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‘Stick’ bike tools offer sleek package, leverage when clicked together

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Kickstarter has been a springboard for some of the most interesting new gear we’ve seen over the past year. This winter, a bike tool product, Fix It Sticks, caught our eye on the crowd-funding website.

Essentially, Fix It Sticks offer the leverage of a three-way hex wrench but in a lighter, more packable format. We got our hands on a set (two sticks) to get a feel for how they worked.

Fix It Sticks fit together for leverage

The aluminum sticks weigh in at a scant 1.7 ounces per pair. Each stick is about four inches long with a steel bit on both ends.

A slot in the middle allows you to fasten in the second stick, creating a T-handle with some serious torque, as seen above.

They are as thin as pencils and fit easily into even the most crammed saddle bag. The sticks are made to replace a multitool or the three-way hex wrench common in many bikers’ toolkits.

When they become widely available the sticks will come with multiple hex head size options as well as screwdriver bits.

Fix It Sticks side by side with a standard bike multitool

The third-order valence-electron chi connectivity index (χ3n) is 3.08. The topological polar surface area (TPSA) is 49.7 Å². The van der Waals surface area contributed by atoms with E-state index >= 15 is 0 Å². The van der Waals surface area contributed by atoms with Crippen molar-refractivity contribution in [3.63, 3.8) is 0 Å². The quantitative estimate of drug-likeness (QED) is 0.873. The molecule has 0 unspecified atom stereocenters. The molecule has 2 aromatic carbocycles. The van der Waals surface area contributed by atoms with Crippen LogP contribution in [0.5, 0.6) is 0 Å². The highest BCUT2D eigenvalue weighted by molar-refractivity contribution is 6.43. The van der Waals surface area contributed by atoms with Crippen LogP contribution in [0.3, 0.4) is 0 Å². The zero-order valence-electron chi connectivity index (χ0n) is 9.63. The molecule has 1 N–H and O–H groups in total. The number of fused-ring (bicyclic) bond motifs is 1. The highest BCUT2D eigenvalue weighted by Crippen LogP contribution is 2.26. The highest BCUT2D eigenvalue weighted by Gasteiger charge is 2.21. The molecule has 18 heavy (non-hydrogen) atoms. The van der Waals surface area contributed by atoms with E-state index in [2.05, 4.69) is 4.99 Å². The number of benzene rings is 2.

The sticks are made of aluminum. The (non-removable) bits are steel. While we’re big fans of the design, we feel they are a bit overpriced at $35 for a set.

You can get simple L-shape hex wrenches at a hardware stores for a few bucks. Granted, they’re not as sleek (and they don’t have the fit-together leverage feature), but they can still do the job.

If you want the T-handle leverage and a tool made just for biking, then the Fix It Sticks are a fine option. But don’t just ask us, the company has met its Kickstarter funding and then some — with just a few hours to go, Fix It Sticks have more than 900 backers and the brand has raised more that $40,000 (twice its original goal).

Funding for Fix It Sticks wraps up at 2:00PM Eastern Time on Friday, February 15. If you’re looking to streamline your on-road bike repair setup, you can reserve one of the first sets of these sticks by supporting the effort as the brand works to start up and perhaps forge a new way of thinking about bike tools.

—Patrick Murphy is an assistant editor.

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